Where to sleep in Bristol
Bristol is a welcoming city and offers different possibilities for accommodation.
To find the ideal hotel and the best offers you can do a search for the stars but also for districts or landmarks.
Hotels for stars, differentiated by type of services:

Text by Anna Fusai
Photos:, Shutterstock
Copyright ©
Tourism Board

Central Bristol
Before 20 August 2011, Nelson Street in Bristol city centre was a nondescript corridor of bleak, grey buildings. Now it hosts the most ambitious permanent street art project ever to take place in the UK, See No Evil. The project was the brain-child of street artist Inkie. Leading street artists from around the world in Bristol have transform the facades of ten multi-storey buildings along the street over the course of a week - and in doing so they made Nelson Street one of the world's largest outdoor art exhibitions.
Bridge Road
Leigh Woods
The world famous Clifton Suspension Bridge was designed by the great Victorian engineer Isambard Kingdom Brunel, although he never lived to see his creation finished in 1864. Designed in the early 19th century for traffic, it still meets the demands of 21st century commuter with 11-12,000 vehicles crossing it every day. Symbol of Bristol, the Bridge, drawing thousands of visitors a year.
Queens Road
West End
Bristol Museum & Art Gallery, inside the beautiful Edwardian building at the top of Park Street and the bottom of Whiteladies Road, tells the story of Bristol in every display to the present day. Nineteen galleries over three different floors reveal fascinating cultures, ancient civilisations, human invention and creativity. With thousands of amazing objects on display, one visit just isn't enough. The Museum display collections of art, archaeology, geology and natural history. The Museum also has dynamic exhibitions and events programme throughout the year.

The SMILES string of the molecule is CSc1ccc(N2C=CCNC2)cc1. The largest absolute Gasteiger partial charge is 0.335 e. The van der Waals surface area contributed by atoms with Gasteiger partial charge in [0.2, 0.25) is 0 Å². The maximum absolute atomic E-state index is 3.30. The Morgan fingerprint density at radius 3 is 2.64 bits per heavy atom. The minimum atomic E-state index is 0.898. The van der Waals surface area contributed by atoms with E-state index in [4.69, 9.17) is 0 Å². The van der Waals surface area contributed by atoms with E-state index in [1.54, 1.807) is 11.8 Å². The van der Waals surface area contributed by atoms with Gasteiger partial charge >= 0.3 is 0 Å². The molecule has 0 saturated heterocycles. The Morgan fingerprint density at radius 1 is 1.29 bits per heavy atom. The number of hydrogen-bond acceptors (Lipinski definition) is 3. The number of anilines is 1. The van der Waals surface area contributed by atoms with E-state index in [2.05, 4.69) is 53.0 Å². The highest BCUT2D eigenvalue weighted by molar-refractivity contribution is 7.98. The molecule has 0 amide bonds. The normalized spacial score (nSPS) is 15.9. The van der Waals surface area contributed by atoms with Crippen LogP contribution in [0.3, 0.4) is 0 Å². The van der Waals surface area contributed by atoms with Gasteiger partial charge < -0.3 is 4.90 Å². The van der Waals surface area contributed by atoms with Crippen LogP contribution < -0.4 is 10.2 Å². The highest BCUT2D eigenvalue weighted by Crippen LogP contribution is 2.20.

Anchor Road
At-Bristol Science Centre is a interactive science centre offering an amazing world. At-Bristol involves people of all ages in an incredible journey through the workings of the world around us. The chrome-plated, futuristic sphere in Millennium Square is where you'll find the Planetarium, where you can sit back and take a trip to the stars beneath a domed screen. With action-packed exhibits, live shows and the Planetarium, At-Bristol really is one of the UK's most exciting interactive science centres.
Anchor Road - Harbourside
The spectacular Bristol Aquarium in Bristol's historic Harbourside area is a real undersea safari. Bristol Aquarium showcases are designed to inspire deeper understanding and appreciation of the natural world from the British coast through warmer waters to exotic tropical seas. Highlights include a life-size recreation of a sunken ship and a Bristol harbour scene. The Bristol Aquarium transports visitors to the spectacular underwater gardens of the Mediterranean and the stunning beauty of tropical waters, which are home to everything from sea horses and puffer fish to living corals and tropical sharks.

Guthrie Road - Clifton
A visit to Bristol Zoo Gardens is an adventure into an exciting animal kingdom, all set within 12 acres of beautiful gardens. Visitors will come face to face with over 400 species of exotic, endangered animals. Visitors to Bristol Zoo can see the family of gorillas, including gorilla baby, Kukeña, stroll through the tropical Butterfly Forest or become immersed in the impressive Penguin Coast. Some other Zoo favourites include: Monkey Jungle, Reptile house, Asiatic lions and the Aquarium.

Santa's Lapland specialises in short breaks (3 or 4 day) to see Santa in Lapland. These magical holidays are a once in a lifetime chance to take the kids to experience this amazing Arctic winter wonderland and enjoy a private meeting with Santa. The classic short break or the slightly longer break to visit Santa in Lapland include flights from Bristol, and a transfer at the other end.